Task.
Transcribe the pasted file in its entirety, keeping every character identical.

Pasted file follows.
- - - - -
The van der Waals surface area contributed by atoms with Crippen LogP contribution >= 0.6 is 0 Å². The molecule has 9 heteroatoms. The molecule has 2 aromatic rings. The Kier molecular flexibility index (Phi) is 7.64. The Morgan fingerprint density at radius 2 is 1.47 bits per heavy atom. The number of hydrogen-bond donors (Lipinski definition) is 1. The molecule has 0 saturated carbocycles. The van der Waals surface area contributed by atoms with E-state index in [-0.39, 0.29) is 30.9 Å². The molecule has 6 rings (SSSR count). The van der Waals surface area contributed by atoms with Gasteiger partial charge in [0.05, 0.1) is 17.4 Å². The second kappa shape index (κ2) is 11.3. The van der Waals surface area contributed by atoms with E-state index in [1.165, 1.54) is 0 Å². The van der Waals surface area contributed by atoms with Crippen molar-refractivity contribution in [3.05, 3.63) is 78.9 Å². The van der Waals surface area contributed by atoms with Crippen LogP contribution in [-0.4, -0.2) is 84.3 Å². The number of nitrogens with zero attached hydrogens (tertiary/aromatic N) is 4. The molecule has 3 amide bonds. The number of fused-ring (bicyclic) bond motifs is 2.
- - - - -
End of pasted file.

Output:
The van der Waals surface area contributed by atoms with Crippen LogP contribution >= 0.6 is 0 Å². The molecule has 9 heteroatoms. The molecule has 2 aromatic rings. The Kier molecular flexibility index (Phi) is 7.64. The Morgan fingerprint density at radius 2 is 1.47 bits per heavy atom. The number of hydrogen-bond donors (Lipinski definition) is 1. The molecule has 0 saturated carbocycles. The van der Waals surface area contributed by atoms with E-state index in [-0.39, 0.29) is 30.9 Å². The molecule has 6 rings (SSSR count). The van der Waals surface area contributed by atoms with Gasteiger partial charge in [0.05, 0.1) is 17.4 Å². The second kappa shape index (κ2) is 11.3. The van der Waals surface area contributed by atoms with E-state index in [1.165, 1.54) is 0 Å². The van der Waals surface area contributed by atoms with Crippen molar-refractivity contribution in [3.05, 3.63) is 78.9 Å². The van der Waals surface area contributed by atoms with Crippen LogP contribution in [-0.4, -0.2) is 84.3 Å². The number of nitrogens with zero attached hydrogens (tertiary/aromatic N) is 4. The molecule has 3 amide bonds. The number of fused-ring (bicyclic) bond motifs is 2.